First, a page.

Six Suggestions to Fix Social Security

Image by ElasticComputeFarm from Pixabay

A new year is a time for new beginnings. While 2020 certainly had its share of challenges, with a Covid-19 vaccine now in distribution things are looking much brighter for 2021. So perhaps it’s time we focus on some other issues facing this country. Reuters columnist Mark Miller believes fixing Social Security should be high on the list. Here’s a look at his six suggestions to fix America’s retirement program.

  1. Address Solvency – Miller says Social Security’s long-term solvency was in danger long before the pandemic, but due to the economic downturn and payroll tax cuts things are even worse now. Projections show the Social Security trust fund could be exhausted by 2034. This does not mean Social Security will be broke. It simply means the system is not taking in enough money to pay out all that was promised in benefits. It’s estimated that Social Security will only be able to meet about 80%. However, President-elect Biden campaigned on a plan to address solvency by adding a new tier of payroll taxes for high income earners – those making more than $400,000 a year. If enacted, that plan could provide a much-needed boost to Social Security’s coffers.
  2. Improve Benefit Adequacy – This could be accomplished by using a better system to calculate Social Security’s annual cost-of-living adjustment (COLA). The Seniors Trust is calling for the Consumer Price Index for the Elderly (CPI-E) to be utilized instead of the Consumer Price Index for Urban Wage Earners (CPI-W) used currently. The CPI-E takes the unique spending habits of seniors into account — particularly regarding the cost of healthcare — and offers a more realistic COLA for retirees. Miller also recommends crediting caregivers for time spent out of the workforce (this would greatly benefit many retired women) and expanding benefits for women and seniors who had collected payments for 20 years.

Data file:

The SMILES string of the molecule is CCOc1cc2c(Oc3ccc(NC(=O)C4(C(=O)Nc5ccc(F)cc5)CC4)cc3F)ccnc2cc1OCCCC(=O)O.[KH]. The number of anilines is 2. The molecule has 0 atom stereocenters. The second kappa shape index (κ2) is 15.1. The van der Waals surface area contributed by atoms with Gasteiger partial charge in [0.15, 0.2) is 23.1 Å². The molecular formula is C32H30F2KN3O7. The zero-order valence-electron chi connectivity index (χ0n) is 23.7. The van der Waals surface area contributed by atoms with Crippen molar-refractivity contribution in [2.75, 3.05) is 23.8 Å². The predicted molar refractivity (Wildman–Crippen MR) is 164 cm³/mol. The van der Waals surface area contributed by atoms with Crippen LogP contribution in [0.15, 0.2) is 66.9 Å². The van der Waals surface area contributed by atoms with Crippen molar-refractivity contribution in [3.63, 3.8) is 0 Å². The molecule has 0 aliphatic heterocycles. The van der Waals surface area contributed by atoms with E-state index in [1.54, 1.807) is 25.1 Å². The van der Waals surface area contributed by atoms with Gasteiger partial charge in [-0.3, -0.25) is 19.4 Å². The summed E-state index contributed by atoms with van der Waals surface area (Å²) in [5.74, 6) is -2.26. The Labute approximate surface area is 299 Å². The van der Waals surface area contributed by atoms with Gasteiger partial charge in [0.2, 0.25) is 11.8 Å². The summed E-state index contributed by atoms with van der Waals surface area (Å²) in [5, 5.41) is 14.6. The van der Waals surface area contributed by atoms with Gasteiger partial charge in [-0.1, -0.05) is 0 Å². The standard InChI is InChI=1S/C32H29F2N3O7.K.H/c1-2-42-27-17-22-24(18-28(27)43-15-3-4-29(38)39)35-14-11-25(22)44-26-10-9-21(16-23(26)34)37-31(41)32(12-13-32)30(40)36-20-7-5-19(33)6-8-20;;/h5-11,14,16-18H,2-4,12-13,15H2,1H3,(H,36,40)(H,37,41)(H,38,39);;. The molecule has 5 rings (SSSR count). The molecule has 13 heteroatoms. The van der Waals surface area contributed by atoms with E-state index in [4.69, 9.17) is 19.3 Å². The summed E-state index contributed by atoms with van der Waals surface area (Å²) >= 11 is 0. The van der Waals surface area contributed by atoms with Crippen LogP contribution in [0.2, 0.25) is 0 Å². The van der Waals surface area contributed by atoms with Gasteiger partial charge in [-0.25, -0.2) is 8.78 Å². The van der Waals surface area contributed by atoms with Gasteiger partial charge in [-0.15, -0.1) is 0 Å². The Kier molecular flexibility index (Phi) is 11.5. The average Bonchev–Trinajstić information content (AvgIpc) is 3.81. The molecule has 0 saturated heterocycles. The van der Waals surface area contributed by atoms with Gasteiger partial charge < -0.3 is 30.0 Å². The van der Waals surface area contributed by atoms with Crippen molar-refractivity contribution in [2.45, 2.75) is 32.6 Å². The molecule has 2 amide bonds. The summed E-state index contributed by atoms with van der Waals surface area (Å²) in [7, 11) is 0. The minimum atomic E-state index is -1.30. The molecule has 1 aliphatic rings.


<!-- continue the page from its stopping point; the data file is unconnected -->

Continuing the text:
3. Safely Reopen Field Offices – Most of the Social Security field offices closed due to the pandemic. Once it is safe, Miller says these offices need to reopen to better serve lower-income workers, who are less likely to have online access.
  4. Use a Better Calculator – There is fear that pandemic-related job losses will threaten the benefits for workers turning 60 this year. Social Security benefits are based on a worker’s earnings history compared to the growth in aggregate wages nationwide. However, those wages are expected to decrease this year due to massive job losses related to Covid-19. The Social Security system wasn’t built to account for anomalies like this. Preliminary estimates show someone who was expecting to receive $2,000 a month in benefits may now see about $120 less. Miller is calling on Congress to enact a system to ensure the aggregate wage calculation cannot decrease benefits for Social Security recipients.
  5. Fix FICA – As part of an economic stimulus plan to boost the economy during the pandemic, President Trump signed a presidential memorandum in August deferring Federal payroll taxes (FICA) through the end of the year. That money is now coming due. Workers who participated will see a sudden increase in their taxes, meaning less money in their pockets. Miller thinks the new administration should do something to spread out those payments over a period of time.
  6. Revise Disability Rules – In his column, Miller calls on the government to revise some of the recent rules put into effect which made it tougher for people to file for and receive Social Security disability benefits. He says this is especially important because we have not seen the long-term effects of Covid-19 that may leave some people unable to work in the future and needing disability income from Social Security.

The Seniors Trust supports the passage of legislation which provides bigger benefits and strengthens the long-term solvency of America’s Social Security system. Our mission is to encourage lawmakers to pass the Social Security Expansion Act. This landmark bill seeks to reform Social Security by expanding and strengthening benefits proven to reduce senior poverty and improve retirement security, as well as extend the solvency of this crucial program. You can show your support and call on our representatives to act by signing our petition.

Leave a Reply

Your email address will not be published. Required fields are marked *